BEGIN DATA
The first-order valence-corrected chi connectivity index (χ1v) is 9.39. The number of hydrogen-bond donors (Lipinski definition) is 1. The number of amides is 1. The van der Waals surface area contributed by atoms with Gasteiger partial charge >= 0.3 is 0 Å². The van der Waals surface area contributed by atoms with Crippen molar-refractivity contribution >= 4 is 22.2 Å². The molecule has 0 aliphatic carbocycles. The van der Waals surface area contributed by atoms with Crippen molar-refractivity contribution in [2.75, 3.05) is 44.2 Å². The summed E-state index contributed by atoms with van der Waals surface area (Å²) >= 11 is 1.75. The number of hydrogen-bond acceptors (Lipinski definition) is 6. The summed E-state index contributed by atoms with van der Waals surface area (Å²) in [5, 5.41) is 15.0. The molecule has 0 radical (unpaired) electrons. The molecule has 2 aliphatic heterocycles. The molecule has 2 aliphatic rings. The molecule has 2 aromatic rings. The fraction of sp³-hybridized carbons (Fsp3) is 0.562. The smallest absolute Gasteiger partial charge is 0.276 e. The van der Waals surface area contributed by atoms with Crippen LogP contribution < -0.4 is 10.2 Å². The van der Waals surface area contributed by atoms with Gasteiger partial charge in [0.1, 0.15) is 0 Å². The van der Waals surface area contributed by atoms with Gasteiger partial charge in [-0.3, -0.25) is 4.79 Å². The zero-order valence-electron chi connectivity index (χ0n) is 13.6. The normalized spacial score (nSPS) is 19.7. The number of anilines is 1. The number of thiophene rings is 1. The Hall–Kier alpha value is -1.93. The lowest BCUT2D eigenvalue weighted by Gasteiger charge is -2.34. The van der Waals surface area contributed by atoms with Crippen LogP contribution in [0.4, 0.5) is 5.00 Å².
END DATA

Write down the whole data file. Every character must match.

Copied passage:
The first-order valence-corrected chi connectivity index (χ1v) is 9.39. The number of hydrogen-bond donors (Lipinski definition) is 1. The number of amides is 1. The van der Waals surface area contributed by atoms with Gasteiger partial charge >= 0.3 is 0 Å². The van der Waals surface area contributed by atoms with Crippen molar-refractivity contribution >= 4 is 22.2 Å². The molecule has 0 aliphatic carbocycles. The van der Waals surface area contributed by atoms with Crippen molar-refractivity contribution in [2.75, 3.05) is 44.2 Å². The summed E-state index contributed by atoms with van der Waals surface area (Å²) >= 11 is 1.75. The number of hydrogen-bond acceptors (Lipinski definition) is 6. The summed E-state index contributed by atoms with van der Waals surface area (Å²) in [5, 5.41) is 15.0. The molecule has 0 radical (unpaired) electrons. The molecule has 2 aliphatic heterocycles. The molecule has 2 aliphatic rings. The molecule has 2 aromatic rings. The fraction of sp³-hybridized carbons (Fsp3) is 0.562. The smallest absolute Gasteiger partial charge is 0.276 e. The van der Waals surface area contributed by atoms with Crippen LogP contribution < -0.4 is 10.2 Å². The van der Waals surface area contributed by atoms with Gasteiger partial charge in [0.1, 0.15) is 0 Å². The van der Waals surface area contributed by atoms with Gasteiger partial charge in [-0.3, -0.25) is 4.79 Å². The zero-order valence-electron chi connectivity index (χ0n) is 13.6. The normalized spacial score (nSPS) is 19.7. The number of anilines is 1. The number of thiophene rings is 1. The Hall–Kier alpha value is -1.93. The lowest BCUT2D eigenvalue weighted by Gasteiger charge is -2.34. The van der Waals surface area contributed by atoms with Crippen LogP contribution in [0.4, 0.5) is 5.00 Å².